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Dawson Springs Invaded By Night Riders

Dawson Invaded By Night Riders, By J Harold Utley of the Hopkins County Historical Society in Downtown Madisonville Kentucky.

The American Tobacco Company completed its combination of companies between 1900 and 1904, and in alliance with the Imperial Tobacco Company and the Regie Contractors had cleared all opposition away.


The tobacco producers realized all of a sudden that it was costing about six cents per pound to produce the tobacco and the conglomerate was only paying four cents per pound.

The growers petitioned Congress for relief from the trust and the tax on natural leaf. R E Cooper, dealer from Hopkinsville, sought aid from A O Stanley, Henderson; Ollie James, Marion; John Gaines, Nashville; Congressmen from the areas most affected. Mr Stanley focused attention on the Tobacco Trust. He stated at a rally in Hopkinsville that the American Tobacco Company, Imperial Tobacco Company and the Regie Contractors had entered into a conspiracy to rob the tobacco producers, unless controlled by the Federal Government, would reduce the tobacco producers to commercial servitude.

As a result of no relief from the government, on Saturday September 24, 1904, five thousand tobacco growers gathered at the fairgrounds at Guthrie. As a result the Dark Tobacco District Planters Protective Association of Kentucky and Tennessee was formed.

The second annual meeting was held at Guthrie on Saturday September 23, 1905. This meeting was attended by 18,000 people. At this meeting the association realized that their goal were not being met. In October 1905 32 members of the Stainback School District, Robertson County, Tennessee, met and from this meeting the “Possum Hunters” organization was formed. Later this group was referred to as the “Night Riders”.

Thus began the raids on Princeton, December 1, 1906; Hopkinsville, December 7, 1907 and Dawson Springs January 25, 1908. The “Weekly Kentucky New Era” newspaper carried the following story in their January 31, 1908 edition:

DAWSON, Ky, Jan 25—This town was visited last night by Night Riders who committed a series of crimes, captured one man, whipped another, fired on a third citizen, invaded and shot up a hotel and the only opposition they met with came from a plucky young woman, Mrs Neville Holeman, who refused to do their bidding even under dire threats.

At Midnight

The raid occurred at midnight and there were forty men, masked and disguised, in the party and all were heavily armed. The first thing they did after entering the town was to surround the Illinois Central rail road station.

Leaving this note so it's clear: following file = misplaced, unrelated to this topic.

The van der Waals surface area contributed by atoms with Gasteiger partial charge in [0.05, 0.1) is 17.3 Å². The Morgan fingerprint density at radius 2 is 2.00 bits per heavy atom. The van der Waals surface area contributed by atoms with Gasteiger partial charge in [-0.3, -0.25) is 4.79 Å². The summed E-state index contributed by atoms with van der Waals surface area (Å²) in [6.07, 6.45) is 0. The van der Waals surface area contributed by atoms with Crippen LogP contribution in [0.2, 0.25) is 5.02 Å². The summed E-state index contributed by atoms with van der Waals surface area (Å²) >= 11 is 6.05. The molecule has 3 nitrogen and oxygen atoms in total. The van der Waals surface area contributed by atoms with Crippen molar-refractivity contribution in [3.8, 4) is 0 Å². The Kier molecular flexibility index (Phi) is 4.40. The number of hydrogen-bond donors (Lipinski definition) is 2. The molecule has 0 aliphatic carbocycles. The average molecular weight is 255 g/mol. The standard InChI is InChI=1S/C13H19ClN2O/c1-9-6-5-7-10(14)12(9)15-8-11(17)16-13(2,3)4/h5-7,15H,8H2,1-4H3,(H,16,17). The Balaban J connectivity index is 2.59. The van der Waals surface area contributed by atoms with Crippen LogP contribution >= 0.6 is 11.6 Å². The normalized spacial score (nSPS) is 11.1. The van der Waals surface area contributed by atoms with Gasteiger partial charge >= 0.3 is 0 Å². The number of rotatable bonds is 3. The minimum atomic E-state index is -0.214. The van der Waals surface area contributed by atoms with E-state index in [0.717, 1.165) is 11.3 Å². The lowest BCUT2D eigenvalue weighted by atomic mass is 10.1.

Overpowered Operator

The operator in the employ of the road was at the telegraph key. He was prevented from giving any alarm by being overpowered by the outlaws who forced him at the points of guns to accompany them. As soon as the operator was in their custody, the gang hurried across the rail track to the Arcadia Hotel.


Mrs Holeman Resists

Then they discovered Mrs Holeman, wife of the proprietor, in the office on duty. They demanded that she show them to the room of John Heath, formerly of Hopkinsville, a well known tobacco buyer and a prizer for the association.

Refused To Obey

Mr Holeman, with remarkable courage and coolness, positively declined to obey their orders. The scoundrels roughly insisted, and threatened to apply a torch and burn down the hotel unless she complied with their demands, but Mrs Holeman could not be coerced.

Shooting in Hotel

The outlaws, thus temporarily frustrated, rushed through the hotel, looking in rooms for Heath and shooting pistols as they went. They finally discovered the room of the tobacco man and quickly made him their prisoner.

Accused Heath

They compelled Heath to go with them out of the hotel and accused him of not being faithful to the association, and, in violation of his agreement with the organization, of buying tobacco that had been pooled.

Used Switches

They carried Heath half a mile away to the bank of the river where they beat him with hickory switches. His injuries, while painful, are not serious.



Threatened the Rope

The raiders threatened Heath with death at the end of the rope if he ever again repeated the offence with which they had charged him. While the outlaws were in town they shot out transoms and window lights at the hotel and elsewhere and citizens were terrorized.

Fired at Physician

Dr A W Brashear looked out his door and was fire upon, but was not hurt.

© 2009 by the Historical Society of Hopkins County and J Harold Utley, Official Hopkins County Historian. The Society is located at 107 S Union St in Madisonville KY. The Library/Museum is open daily Mon-Fri 1pm-5pm. The phone number is 270.821.3986.


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